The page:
Writer’s note: This week, I’m kickin’ it old school and honoring #tbt (throwback Thursday) by dusting off a Fall 2010 blog post I wrote while interning at National Geographic. This post reveals its age. It was written a few months after the BP oil spill when scars from Katrina were still relatively fresh and when the world was recently pronounced flat. Like most good things though, this post seems to have gotten better with age. While the details have changed, the themes remain the same. Instead of Katrina we’re recovering from Sandy and Nemo. The world’s population has surpassed 7 billion people. And yes, people still harass me at trivia night. However, I think the most interesting changes to consider are the ones me and my fellow interns have undergone since I first wrote this post.
Any geography major will tell you “What do you do with that?” is the first question you are asked after telling someone that you are, in fact, a geography major and explaining that “Yes, geography is something you can major in.”
I concede that facts, maps and figures are many of the raw materials that make up geography. But assuming that is all that geography IS is like saying that lasagna is nothing more than a tomato, a cow, a grain and festered milk. Lasagna is about the chemistry between ingredients, not the ingredients themselves. Likewise, facts, maps and figures may be the heart of geography, but not the soul. It’s how these geographical “ingredients” relate to each other and to us, rather than what they are independently, that defines geography. It’s about relationships and how these relationships function across space in both a physical and social sense.
Consider the Gulf—between the oil spill and Hurricane Katrina, Louisiana has gotten a raw deal lately. Physical geography can explain the intensity of the hurricane and the scientific effects of oil in water. Human geography asks what factors combined to create emergency response shortcomings for different groups of people in the aftermath of Katrina. Both physical and human geography are equally important in understanding the full extent of these disasters. Without these human geography considerations, our knowledge is incomplete. With incomplete knowledge, there are incomplete solutions.
Geographic themes have real world application. For example, consider the implications of living in a globalized world recognized by Thomas Friedman in The World is Flat. People without an understanding of world relationships or different cultures will be left behind. Or Mike Davis’ Planet of Slums—unprecedented world population growth is resulting in unofficial slums and overcrowded cities, making urban planning and development strategy a necessity. Or, think about it from a business standpoint—the economic worth of geographic themes like sustainability is increasing through carbon emissions offset programs and other popular “green” initiatives.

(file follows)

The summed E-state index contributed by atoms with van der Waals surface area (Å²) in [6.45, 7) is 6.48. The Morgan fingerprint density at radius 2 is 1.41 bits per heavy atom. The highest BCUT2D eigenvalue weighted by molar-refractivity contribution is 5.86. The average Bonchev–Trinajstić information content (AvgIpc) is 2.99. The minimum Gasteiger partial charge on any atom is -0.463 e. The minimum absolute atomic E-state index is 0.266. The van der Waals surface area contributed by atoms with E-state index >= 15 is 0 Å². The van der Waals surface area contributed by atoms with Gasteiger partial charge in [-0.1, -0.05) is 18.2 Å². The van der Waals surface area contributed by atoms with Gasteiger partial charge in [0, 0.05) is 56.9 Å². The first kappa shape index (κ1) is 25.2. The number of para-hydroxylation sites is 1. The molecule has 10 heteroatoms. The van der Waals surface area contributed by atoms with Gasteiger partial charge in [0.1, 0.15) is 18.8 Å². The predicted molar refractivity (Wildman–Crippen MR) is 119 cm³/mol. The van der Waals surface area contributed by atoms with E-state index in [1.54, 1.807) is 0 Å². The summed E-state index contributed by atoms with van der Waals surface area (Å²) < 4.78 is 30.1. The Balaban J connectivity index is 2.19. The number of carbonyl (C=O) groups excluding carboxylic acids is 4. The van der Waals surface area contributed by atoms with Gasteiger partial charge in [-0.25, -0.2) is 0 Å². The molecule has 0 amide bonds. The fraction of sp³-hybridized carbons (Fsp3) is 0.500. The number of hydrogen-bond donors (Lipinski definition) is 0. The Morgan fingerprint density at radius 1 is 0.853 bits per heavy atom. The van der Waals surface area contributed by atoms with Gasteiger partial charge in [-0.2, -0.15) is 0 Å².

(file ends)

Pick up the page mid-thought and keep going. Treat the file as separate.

Geography provides a means of exploring and interpreting the world we live in. Like all academic disciplines, geography attempts to explain why the world is the way it is and tries to fix the problems the world faces in its own way. Geography is history, social studies, politics, mathematics and science. It is unique, though, in the way it considers these subjects areas and relates them to each other across space and time. Geography is learning how to analyze, think and explore. It’s knowing the world on a more intimate level and knowing how to apply this knowledge as a global citizen.
So my response when people ask me “What I’ll do” with geography?
Put simply: “Anything.”
My fellow geographers are a living testament that you can do anything with geography. Since writing this post back in 2010, the members of my intern group have become educators, environmental scientists, lawyers, writers, marketers, outdoor guides and GIS specialists. And those are just the people I interned with directly. Of my larger circle of geography friends, one’s on his way to becoming a famous musician, one’s exploring Patagonia and some are researchers. One’s an accomplished mountain climber, many have gone back to school and some have started non-profits. This seems to be the beauty of the “throwback”; the ability to look back, consider where we’ve been and use that information to forge ahead into a brighter future.
Written by Samantha Zuhlke, National Geographic Education Programs. For those curious parties, here’s the link to the original post.